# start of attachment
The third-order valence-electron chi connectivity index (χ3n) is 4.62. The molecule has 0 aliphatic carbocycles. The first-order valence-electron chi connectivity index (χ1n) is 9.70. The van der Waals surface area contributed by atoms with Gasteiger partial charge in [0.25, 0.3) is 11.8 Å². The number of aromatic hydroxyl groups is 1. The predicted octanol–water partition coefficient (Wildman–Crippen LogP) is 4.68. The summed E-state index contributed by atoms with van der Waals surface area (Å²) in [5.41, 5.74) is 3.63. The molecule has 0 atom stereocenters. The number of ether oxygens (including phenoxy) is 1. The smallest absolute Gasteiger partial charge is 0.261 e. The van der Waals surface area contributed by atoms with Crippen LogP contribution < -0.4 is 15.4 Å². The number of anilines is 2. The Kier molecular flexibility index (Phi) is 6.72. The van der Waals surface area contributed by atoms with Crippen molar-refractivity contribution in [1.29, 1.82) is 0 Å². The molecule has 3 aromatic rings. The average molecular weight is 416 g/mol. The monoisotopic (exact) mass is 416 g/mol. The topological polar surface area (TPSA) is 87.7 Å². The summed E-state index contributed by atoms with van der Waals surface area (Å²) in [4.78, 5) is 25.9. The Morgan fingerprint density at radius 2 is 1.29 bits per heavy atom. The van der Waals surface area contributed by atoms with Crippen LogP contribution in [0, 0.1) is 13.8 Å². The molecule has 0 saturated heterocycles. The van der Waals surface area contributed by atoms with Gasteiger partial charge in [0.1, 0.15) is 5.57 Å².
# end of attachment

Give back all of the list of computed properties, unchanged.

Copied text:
The third-order valence-electron chi connectivity index (χ3n) is 4.62. The molecule has 0 aliphatic carbocycles. The first-order valence-electron chi connectivity index (χ1n) is 9.70. The van der Waals surface area contributed by atoms with Gasteiger partial charge in [0.25, 0.3) is 11.8 Å². The number of aromatic hydroxyl groups is 1. The predicted octanol–water partition coefficient (Wildman–Crippen LogP) is 4.68. The summed E-state index contributed by atoms with van der Waals surface area (Å²) in [5.41, 5.74) is 3.63. The molecule has 0 atom stereocenters. The number of ether oxygens (including phenoxy) is 1. The smallest absolute Gasteiger partial charge is 0.261 e. The van der Waals surface area contributed by atoms with Crippen LogP contribution < -0.4 is 15.4 Å². The number of anilines is 2. The Kier molecular flexibility index (Phi) is 6.72. The van der Waals surface area contributed by atoms with Crippen molar-refractivity contribution in [1.29, 1.82) is 0 Å². The molecule has 3 aromatic rings. The average molecular weight is 416 g/mol. The monoisotopic (exact) mass is 416 g/mol. The topological polar surface area (TPSA) is 87.7 Å². The summed E-state index contributed by atoms with van der Waals surface area (Å²) in [4.78, 5) is 25.9. The Morgan fingerprint density at radius 2 is 1.29 bits per heavy atom. The van der Waals surface area contributed by atoms with Crippen LogP contribution in [0, 0.1) is 13.8 Å². The molecule has 0 saturated heterocycles. The van der Waals surface area contributed by atoms with Gasteiger partial charge in [0.1, 0.15) is 5.57 Å².